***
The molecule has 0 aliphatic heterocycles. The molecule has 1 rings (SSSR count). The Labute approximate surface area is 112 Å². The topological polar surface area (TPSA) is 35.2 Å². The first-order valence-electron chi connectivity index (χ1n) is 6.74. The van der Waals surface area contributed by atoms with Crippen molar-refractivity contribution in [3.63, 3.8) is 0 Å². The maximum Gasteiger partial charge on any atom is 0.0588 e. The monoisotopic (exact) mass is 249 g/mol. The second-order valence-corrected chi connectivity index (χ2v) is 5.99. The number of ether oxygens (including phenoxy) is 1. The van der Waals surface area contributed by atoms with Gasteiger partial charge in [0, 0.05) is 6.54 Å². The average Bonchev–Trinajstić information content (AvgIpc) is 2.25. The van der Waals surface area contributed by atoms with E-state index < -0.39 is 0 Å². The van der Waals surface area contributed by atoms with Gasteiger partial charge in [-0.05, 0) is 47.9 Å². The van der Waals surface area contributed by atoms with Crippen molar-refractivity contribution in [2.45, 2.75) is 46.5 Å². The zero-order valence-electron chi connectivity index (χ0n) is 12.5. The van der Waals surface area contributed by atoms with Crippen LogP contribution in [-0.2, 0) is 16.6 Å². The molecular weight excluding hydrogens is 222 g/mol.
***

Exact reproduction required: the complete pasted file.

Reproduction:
The molecule has 0 aliphatic heterocycles. The molecule has 1 rings (SSSR count). The Labute approximate surface area is 112 Å². The topological polar surface area (TPSA) is 35.2 Å². The first-order valence-electron chi connectivity index (χ1n) is 6.74. The van der Waals surface area contributed by atoms with Crippen molar-refractivity contribution in [3.63, 3.8) is 0 Å². The maximum Gasteiger partial charge on any atom is 0.0588 e. The monoisotopic (exact) mass is 249 g/mol. The second-order valence-corrected chi connectivity index (χ2v) is 5.99. The number of ether oxygens (including phenoxy) is 1. The van der Waals surface area contributed by atoms with Gasteiger partial charge in [0, 0.05) is 6.54 Å². The average Bonchev–Trinajstić information content (AvgIpc) is 2.25. The van der Waals surface area contributed by atoms with E-state index < -0.39 is 0 Å². The van der Waals surface area contributed by atoms with Gasteiger partial charge in [-0.05, 0) is 47.9 Å². The van der Waals surface area contributed by atoms with Crippen molar-refractivity contribution in [2.45, 2.75) is 46.5 Å². The zero-order valence-electron chi connectivity index (χ0n) is 12.5. The van der Waals surface area contributed by atoms with Crippen LogP contribution in [-0.2, 0) is 16.6 Å². The molecular weight excluding hydrogens is 222 g/mol.